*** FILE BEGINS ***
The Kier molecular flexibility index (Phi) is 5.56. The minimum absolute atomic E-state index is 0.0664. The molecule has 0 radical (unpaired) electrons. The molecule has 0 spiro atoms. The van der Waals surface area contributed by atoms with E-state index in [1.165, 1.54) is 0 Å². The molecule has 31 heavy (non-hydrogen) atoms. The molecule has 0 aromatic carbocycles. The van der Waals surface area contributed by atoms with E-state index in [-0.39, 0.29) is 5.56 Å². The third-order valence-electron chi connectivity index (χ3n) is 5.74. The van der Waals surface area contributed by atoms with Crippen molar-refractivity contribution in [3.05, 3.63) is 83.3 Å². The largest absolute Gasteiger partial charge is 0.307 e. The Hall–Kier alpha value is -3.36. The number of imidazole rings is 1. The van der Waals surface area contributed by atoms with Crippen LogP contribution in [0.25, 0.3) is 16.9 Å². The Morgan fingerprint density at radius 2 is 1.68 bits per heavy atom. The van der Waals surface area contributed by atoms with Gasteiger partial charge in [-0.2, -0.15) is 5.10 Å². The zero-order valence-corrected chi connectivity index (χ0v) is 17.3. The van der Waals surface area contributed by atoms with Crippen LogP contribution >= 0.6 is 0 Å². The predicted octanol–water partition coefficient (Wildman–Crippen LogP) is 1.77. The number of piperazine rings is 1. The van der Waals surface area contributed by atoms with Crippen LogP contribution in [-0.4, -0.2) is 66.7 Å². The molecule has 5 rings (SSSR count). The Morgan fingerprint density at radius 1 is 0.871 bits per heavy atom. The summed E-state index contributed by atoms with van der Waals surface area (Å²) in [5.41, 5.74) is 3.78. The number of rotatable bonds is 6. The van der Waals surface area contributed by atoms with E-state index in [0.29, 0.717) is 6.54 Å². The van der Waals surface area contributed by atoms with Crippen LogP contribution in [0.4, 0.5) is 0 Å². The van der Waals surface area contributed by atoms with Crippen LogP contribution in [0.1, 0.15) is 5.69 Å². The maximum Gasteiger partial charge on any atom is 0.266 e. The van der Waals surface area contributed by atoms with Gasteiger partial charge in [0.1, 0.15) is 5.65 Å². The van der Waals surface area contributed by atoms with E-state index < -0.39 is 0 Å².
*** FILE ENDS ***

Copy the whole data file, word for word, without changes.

The Kier molecular flexibility index (Phi) is 5.56. The minimum absolute atomic E-state index is 0.0664. The molecule has 0 radical (unpaired) electrons. The molecule has 0 spiro atoms. The van der Waals surface area contributed by atoms with E-state index in [1.165, 1.54) is 0 Å². The molecule has 31 heavy (non-hydrogen) atoms. The molecule has 0 aromatic carbocycles. The van der Waals surface area contributed by atoms with E-state index in [-0.39, 0.29) is 5.56 Å². The third-order valence-electron chi connectivity index (χ3n) is 5.74. The van der Waals surface area contributed by atoms with Crippen molar-refractivity contribution in [3.05, 3.63) is 83.3 Å². The largest absolute Gasteiger partial charge is 0.307 e. The Hall–Kier alpha value is -3.36. The number of imidazole rings is 1. The van der Waals surface area contributed by atoms with Crippen LogP contribution in [0.25, 0.3) is 16.9 Å². The Morgan fingerprint density at radius 2 is 1.68 bits per heavy atom. The van der Waals surface area contributed by atoms with Gasteiger partial charge in [-0.2, -0.15) is 5.10 Å². The zero-order valence-corrected chi connectivity index (χ0v) is 17.3. The van der Waals surface area contributed by atoms with Crippen LogP contribution >= 0.6 is 0 Å². The predicted octanol–water partition coefficient (Wildman–Crippen LogP) is 1.77. The number of piperazine rings is 1. The van der Waals surface area contributed by atoms with Crippen LogP contribution in [-0.4, -0.2) is 66.7 Å². The molecule has 5 rings (SSSR count). The Morgan fingerprint density at radius 1 is 0.871 bits per heavy atom. The summed E-state index contributed by atoms with van der Waals surface area (Å²) in [5.41, 5.74) is 3.78. The number of rotatable bonds is 6. The van der Waals surface area contributed by atoms with E-state index in [0.29, 0.717) is 6.54 Å². The van der Waals surface area contributed by atoms with Crippen LogP contribution in [0.4, 0.5) is 0 Å². The van der Waals surface area contributed by atoms with Crippen LogP contribution in [0.1, 0.15) is 5.69 Å². The maximum Gasteiger partial charge on any atom is 0.266 e. The van der Waals surface area contributed by atoms with Gasteiger partial charge in [0.1, 0.15) is 5.65 Å². The van der Waals surface area contributed by atoms with E-state index < -0.39 is 0 Å².